The last day of October marks the ‘end’ of Black History Month. Now is a good time to reflect on why Black History Month is celebrated and whether it’s achieving its goals. It would also be opportune to remind ourselves that one month’s celebration cannot make up for forgetting Black history the rest of the year. Here, Snéha Khilay reflects on the origin and development of Black History Month in the UK and US.
Black History Month stems from 1926 when Carter G Woodson launched Negro History Week in USA, which later became Black History Month, marked for February. Carter specifically chose February to commemorate Abraham Lincoln’s birthday, the president who ‘freed the slaves’.
Black History Month was launched in UK in 1987 – a campaign led by Akyaaba Addai Sebbo who worked for Greater London Council at the time. GLC selected October as the Black History Month to coincide with the Marcus Garvey celebrations and London Jubilee.
From the London boroughs, the interest in Black History Month soon spread to other cities. Bristol, Leeds, Manchester, Nottingham and Birmingham actively participated in promoting and publicising its philosophy.
The aims of Black History Month are to:
- Promote knowledge of Black history, culture and heritage
- Disseminate information on positive Black contributions to British Society
- Heighten the confidence and awareness of Black people to their cultural heritage
Black History Month fundamentally highlights the history and contributions of Black communities and Black individuals, past and present. Although the debate continues whether the month should be exclusive in promoting only the African and Caribbean contributions, the celebrations in UK have to date continued to include all ‘Black’ Minority Ethnic communities and therefore the term Black in used in the generic sense.
Now in its 24th year, the Black History Month includes over 6,000 events and celebrations. Most local authorities regard it as a mark of pride to sponsor events and even the areas with a sparse black population will delve deep to unearth their own black histories.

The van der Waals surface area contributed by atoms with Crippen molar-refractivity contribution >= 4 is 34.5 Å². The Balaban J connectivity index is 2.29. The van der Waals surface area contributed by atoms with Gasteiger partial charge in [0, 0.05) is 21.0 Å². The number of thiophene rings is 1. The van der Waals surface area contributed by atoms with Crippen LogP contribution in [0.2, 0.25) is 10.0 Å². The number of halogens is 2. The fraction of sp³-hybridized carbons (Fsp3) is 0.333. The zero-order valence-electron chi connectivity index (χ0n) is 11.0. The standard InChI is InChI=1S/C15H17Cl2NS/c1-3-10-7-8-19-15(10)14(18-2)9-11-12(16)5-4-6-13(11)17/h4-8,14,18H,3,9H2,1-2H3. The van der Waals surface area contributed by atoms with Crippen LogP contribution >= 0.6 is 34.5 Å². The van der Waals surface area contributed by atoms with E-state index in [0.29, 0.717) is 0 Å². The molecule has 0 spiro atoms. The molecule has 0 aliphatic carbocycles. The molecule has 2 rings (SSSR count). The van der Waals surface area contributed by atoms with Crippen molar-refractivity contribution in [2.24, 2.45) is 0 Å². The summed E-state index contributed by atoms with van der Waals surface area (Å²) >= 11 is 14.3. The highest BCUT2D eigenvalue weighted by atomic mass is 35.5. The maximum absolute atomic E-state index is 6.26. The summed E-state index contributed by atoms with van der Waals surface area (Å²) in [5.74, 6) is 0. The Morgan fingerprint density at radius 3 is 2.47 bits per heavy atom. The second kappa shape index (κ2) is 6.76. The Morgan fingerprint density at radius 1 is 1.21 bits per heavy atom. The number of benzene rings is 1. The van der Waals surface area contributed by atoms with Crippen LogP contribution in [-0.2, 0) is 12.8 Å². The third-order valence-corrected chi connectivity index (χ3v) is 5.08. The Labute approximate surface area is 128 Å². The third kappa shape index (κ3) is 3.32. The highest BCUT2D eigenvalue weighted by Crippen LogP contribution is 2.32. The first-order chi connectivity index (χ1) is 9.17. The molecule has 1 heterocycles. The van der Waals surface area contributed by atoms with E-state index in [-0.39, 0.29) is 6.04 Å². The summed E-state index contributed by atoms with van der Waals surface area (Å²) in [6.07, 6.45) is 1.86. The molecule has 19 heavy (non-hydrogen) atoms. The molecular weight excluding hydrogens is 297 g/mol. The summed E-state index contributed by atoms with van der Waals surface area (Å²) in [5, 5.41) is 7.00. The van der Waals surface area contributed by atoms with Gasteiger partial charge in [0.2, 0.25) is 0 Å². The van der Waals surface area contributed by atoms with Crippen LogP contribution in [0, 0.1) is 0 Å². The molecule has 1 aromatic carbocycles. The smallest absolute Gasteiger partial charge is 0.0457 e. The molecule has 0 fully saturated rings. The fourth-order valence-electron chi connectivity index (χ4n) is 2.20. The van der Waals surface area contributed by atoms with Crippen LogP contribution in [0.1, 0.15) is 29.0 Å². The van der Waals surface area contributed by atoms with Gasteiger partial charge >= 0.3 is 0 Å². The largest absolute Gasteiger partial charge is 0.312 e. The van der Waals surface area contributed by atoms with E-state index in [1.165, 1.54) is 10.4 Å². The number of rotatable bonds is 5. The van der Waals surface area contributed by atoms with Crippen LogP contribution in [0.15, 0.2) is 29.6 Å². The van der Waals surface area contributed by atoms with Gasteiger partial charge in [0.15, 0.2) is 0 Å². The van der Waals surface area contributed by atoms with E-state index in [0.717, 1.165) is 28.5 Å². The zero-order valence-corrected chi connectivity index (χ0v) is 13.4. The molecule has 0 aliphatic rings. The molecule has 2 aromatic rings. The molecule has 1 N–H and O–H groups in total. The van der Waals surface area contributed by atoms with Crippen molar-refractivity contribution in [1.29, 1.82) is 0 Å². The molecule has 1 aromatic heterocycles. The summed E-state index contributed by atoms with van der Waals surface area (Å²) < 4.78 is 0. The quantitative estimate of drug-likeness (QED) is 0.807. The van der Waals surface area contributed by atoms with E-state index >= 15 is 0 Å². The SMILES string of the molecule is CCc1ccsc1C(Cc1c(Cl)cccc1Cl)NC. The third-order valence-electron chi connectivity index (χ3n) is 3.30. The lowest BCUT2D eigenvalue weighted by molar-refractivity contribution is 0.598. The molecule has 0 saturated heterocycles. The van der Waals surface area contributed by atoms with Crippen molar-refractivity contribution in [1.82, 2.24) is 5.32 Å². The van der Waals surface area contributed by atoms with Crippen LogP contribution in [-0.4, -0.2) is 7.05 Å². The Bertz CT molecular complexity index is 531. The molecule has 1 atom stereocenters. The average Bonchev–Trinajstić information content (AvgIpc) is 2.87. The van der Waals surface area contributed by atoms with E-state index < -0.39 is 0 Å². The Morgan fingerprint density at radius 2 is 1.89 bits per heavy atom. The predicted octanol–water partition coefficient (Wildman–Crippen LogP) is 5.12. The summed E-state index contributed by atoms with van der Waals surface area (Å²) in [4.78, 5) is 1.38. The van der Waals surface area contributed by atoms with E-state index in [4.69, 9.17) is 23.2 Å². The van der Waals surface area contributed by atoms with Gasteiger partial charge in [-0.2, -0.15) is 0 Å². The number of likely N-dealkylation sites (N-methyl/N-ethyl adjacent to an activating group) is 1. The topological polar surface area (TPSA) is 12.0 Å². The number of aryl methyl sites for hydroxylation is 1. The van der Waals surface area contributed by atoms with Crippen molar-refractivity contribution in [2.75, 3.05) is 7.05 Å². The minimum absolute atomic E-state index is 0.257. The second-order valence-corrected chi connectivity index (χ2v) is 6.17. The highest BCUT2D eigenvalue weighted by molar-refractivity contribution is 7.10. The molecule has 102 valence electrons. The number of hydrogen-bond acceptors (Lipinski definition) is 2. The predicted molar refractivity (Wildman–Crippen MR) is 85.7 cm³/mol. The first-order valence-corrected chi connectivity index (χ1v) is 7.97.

For instance: the 18th century abolitionist and former slave Olaudah Equiano appears in a municipal account of the Black history of Devon, a rural county in the south west of England, because he spent time there, alongside John Hawkins, a local grandee who became England’s first slave trader in 1562.
Similarly Glasgow Museums staged an exhibition around the portrait of wealthy tobacco merchant John Glassford and his family to reveal the city’s little known links with the slave trade, while in 2008 the British Library in London hosted a talk by Tommie Smith, the US Olympic sprint champion famous for making the Black power salute on the medal podium in the 1968 Mexico City games.
Schools especially take part in Black History Month; in fact, October was allocated to coincide with the start of the academic year. “I really love Black History Month”, enthused 15-year-old Isaac Kwasi whose London school put on a special concert to mark the event. “To me it’s like [Notting Hill] carnival when you are on the centre stage and can be proud to be black.”
However, it has been argued that Black History Month has become a ready made excuse to ignore African history for the other 11 months of the year. Further, journalists argue that by dedicating only a single month of the year, it provokes a tendency to assume that Black history is separate from American/British History.
Joseph Wayne states that “One month out of every year, Americans are given permission to commemorate the achievements of Black people. This rather condescending view fails to acknowledge that a people and a country’s past should be nurtured and revered; instead, at this time, the past of Black Americans is handled in an expedient and cavalier fashion denigrating the very people it seeks to honour.”
Prominent actor Morgan Freeman has publicly condemned Black History Month asking “why would you relegate my history to a single month? I don’t want a Black History Month – Black History is American History.”
Acknowledgement with thanks to:
Sandra Fullerton – Watford CVS
Black History Month Website
A people without the knowledge of their past history, origin and culture is like a tree without roots. – Marcus Garvey
Intelligence rules the world, ignorance carries the burden… – Marcus Garvey
The pen is mightier than the sword, but the tongue is mightier than them both put together. – Marcus Garvey
Snéha Khilay is a diversity and leadership consultant/trainer. She specialises in supporting organisations in meeting their statutory Equality and Diversity requirements. Snéha carries out consultancy and training on Diversity and Inclusion, Managing Diversity and the Law, Cultural Competency, Dignity at Work and Conflict Resolution. She conducts independent investigations and mediation for organisations into allegations of bullying and harassment. Snéha has published articles on diversity and leadership in Management Today, Start Your Business, Simply Business, Professional Manager, Change Board, People and People Management. Visit Snéha’s website at www.bluetuliptraining.co.uk